John Barrett: To ask the Secretary of State for International Development how he plans to ensure that his Department meets its obligation under the Convention on the Rights of Persons with Disabilities to (a) make development assistance inclusive and (b) include disabled people in all programme evaluations and reviews on ratification of the Convention. 
The Department for International Development (DFID) is aware of the importance of international cooperation as stated in Article 32 of the UN Convention. We understand the need to find ways to promote the inclusion of disabled people into mainstream development as well as looking for ways to build the capacity of representative organisations of disabled people. Our Civil Society Challenge Fund identifies disability as a cross-cutting issue so all applications need to demonstrate how they are engaging with disabled people. The latest round of applications saw a record number of projects with disability as the main focus (22 out of 145) which indicates that more international organisations are becoming aware of the need to promote the rights of disabled people.
We are supporting several initiatives aimed at increasing the capacity of disabled people's organisations. We have a Programme Partnership Agreement (PPA) with UK- based Action on Disability and Development which is working directly with disabled people's organisations (DPOs) in eight countries across Africa and Asia. Recently we also committed to providing substantial support to a new Disability Rights Fund (DRF) set up to empower DPOs to participate effectively in the implementation and monitoring mechanisms set out in the UN Convention. This is one of the first foundations to support organisations run by disabled people in the developing world.
As suggested by Article 32 DFID is also looking at ways to increase the amount of disability related research. We are currently funding the Southern Africa Federation of Disabled People Research Project (SRP) which is an innovative project designed and run by disabled people in the region. This project is helping local DPOs to research issues linked to disability and poverty and is already starting to produce evidence of the kinds of barriers disabled people face when trying to access basic services.
All major country and thematic reviews are now quality assured to ensure they will address the exclusion of different groups. This includes disability as well as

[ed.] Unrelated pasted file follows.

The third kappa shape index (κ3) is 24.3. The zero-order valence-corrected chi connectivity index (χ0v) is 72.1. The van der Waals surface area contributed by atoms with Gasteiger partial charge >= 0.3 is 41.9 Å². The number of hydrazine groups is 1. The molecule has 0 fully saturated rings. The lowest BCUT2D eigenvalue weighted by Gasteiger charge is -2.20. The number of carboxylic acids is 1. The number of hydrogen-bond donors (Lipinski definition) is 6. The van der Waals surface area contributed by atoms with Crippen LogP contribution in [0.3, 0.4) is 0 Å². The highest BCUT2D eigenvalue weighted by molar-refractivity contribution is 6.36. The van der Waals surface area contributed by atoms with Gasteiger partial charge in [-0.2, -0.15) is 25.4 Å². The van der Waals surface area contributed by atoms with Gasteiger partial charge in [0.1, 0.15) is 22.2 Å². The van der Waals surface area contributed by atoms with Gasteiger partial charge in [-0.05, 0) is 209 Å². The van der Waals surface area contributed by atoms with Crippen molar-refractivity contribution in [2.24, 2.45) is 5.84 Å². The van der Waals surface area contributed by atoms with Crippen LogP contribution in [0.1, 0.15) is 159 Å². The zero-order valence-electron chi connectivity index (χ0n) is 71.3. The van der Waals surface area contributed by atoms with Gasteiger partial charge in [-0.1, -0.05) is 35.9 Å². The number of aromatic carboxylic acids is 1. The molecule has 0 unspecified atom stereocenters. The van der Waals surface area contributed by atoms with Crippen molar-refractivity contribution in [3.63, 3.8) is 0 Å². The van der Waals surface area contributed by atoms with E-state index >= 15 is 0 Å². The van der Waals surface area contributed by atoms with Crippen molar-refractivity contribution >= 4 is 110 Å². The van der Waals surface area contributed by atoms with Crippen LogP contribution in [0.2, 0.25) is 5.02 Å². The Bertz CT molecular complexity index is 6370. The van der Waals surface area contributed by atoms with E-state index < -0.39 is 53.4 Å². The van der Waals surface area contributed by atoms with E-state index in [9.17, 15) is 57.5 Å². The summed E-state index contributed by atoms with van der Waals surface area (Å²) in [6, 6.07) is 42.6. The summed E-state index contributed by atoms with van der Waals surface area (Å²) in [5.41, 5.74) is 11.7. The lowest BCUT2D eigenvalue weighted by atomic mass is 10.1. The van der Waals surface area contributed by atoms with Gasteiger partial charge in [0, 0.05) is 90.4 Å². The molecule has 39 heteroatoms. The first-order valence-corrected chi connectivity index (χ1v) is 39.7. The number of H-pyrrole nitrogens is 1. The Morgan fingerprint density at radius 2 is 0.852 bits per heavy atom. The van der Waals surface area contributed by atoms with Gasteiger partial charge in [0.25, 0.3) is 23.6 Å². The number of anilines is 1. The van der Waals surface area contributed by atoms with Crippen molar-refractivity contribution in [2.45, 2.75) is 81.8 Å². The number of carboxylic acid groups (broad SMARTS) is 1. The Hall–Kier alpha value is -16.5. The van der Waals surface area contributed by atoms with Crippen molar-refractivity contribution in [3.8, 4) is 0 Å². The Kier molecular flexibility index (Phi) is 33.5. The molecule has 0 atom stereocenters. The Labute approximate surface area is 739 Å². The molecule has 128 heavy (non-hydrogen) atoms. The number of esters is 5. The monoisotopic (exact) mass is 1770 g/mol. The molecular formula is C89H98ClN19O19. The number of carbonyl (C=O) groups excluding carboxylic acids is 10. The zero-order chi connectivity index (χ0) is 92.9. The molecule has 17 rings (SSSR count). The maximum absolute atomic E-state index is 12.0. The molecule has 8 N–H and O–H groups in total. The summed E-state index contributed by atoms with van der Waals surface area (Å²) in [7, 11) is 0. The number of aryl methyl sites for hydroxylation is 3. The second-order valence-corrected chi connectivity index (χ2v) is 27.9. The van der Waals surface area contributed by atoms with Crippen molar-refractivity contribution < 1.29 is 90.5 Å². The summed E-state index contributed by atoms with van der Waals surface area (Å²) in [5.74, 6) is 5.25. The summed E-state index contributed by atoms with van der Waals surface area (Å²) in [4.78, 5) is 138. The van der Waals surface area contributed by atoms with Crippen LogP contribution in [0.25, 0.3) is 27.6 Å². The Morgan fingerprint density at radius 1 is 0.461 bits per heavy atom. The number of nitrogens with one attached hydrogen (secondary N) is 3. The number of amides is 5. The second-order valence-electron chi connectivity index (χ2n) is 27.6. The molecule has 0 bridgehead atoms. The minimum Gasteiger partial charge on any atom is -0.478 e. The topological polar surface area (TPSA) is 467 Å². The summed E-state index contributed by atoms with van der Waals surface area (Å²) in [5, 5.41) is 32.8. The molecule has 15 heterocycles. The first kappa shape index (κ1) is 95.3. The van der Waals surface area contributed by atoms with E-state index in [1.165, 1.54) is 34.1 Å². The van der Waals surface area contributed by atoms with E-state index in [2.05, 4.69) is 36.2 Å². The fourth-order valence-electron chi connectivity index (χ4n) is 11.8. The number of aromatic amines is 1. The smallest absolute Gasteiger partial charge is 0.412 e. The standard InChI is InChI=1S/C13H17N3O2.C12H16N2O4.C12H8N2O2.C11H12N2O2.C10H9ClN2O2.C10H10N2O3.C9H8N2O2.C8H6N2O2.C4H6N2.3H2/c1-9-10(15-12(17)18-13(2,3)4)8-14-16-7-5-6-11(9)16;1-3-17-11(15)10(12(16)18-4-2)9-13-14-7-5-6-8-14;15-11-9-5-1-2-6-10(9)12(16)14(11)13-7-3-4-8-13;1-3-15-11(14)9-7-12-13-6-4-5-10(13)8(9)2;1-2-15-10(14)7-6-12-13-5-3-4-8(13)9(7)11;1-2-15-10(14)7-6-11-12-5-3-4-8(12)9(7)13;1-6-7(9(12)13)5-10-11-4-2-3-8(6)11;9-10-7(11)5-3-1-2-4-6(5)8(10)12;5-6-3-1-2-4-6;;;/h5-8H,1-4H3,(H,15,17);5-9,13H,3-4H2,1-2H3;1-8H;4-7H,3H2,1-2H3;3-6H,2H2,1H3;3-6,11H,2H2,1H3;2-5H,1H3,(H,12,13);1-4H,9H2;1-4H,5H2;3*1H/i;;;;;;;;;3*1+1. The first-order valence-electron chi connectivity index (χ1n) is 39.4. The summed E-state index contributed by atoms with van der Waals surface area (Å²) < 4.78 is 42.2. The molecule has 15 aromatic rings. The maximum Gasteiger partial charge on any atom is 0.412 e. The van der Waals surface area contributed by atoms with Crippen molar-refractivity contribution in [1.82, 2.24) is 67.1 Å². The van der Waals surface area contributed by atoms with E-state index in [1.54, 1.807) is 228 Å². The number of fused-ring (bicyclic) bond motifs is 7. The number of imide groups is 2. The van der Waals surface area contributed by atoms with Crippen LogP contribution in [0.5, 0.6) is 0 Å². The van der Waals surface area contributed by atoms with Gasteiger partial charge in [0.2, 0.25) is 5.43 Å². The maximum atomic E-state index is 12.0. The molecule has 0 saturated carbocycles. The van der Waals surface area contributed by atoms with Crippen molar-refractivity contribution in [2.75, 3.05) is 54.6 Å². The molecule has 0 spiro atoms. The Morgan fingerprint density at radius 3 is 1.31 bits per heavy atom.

for example, gender and people affected by HIV and AIDS. Currently we are developing a new strategy for evaluation which will include reference to disability. The strategy will be available for public consultation.
Mrs. Curtis-Thomas: To ask the Secretary of State for International Development what the £0.5 million allocated to the UN Office for the Co-ordination of Humanitarian Affairs to improve dialogue between the humanitarian co-ordinators based in a country receiving aid and emergency relief coordinators will be spent on. 
Mr. Thomas: The Department for International Development (DFID) is providing £0.5 million over three years (2006 to 2008) to the UN Office for the Coordination of Humanitarian Affairs (OCHA) to support its efforts to strengthen UN humanitarian leadership at country level. OCHA has established a team at headquarters dedicated to humanitarian coordinator (HC) strengthening through delivering training and guidance to humanitarian coordinators in the field; expanding the number of experienced humanitarian coordinators available for deployment, including through improved leadership development; and enhancing the knowledge and skills of humanitarian coordinators through knowledge sharing and best practice.
Mr. Malik: The Department for International Development (DFID) supports Sahrawi refugees through its share of the European Community Humanitarian Aid Offices (ECHO) budget, and contributions to the UN Refugee Agency (UNHCR). ECHO plans to provide €10 million in 2008 to support Western Saharan refugees of which the UK share is approximately €1.7 million. In 2007, the UK contributed $56 million to UNHCR for its work with refugees across the world, including from Western Sahara. DFIDs funding to UNHCR in 2008-09 is shortly to be agreed.
The humanitarian crisis in Zimbabwe is expected to worsen further this year as inflation, economic decline and hunger increase. The Department for International Development (DFID) has already made a contribution of £9 million in this financial year to the
World Food Programme (WFP) for food aid and will consider making a further contribution if required. We also plan to spend £10 million this year through the Protracted Relief Programme. This complements emergency food aid by supporting livelihoods and helping to prevent families from falling into destitution.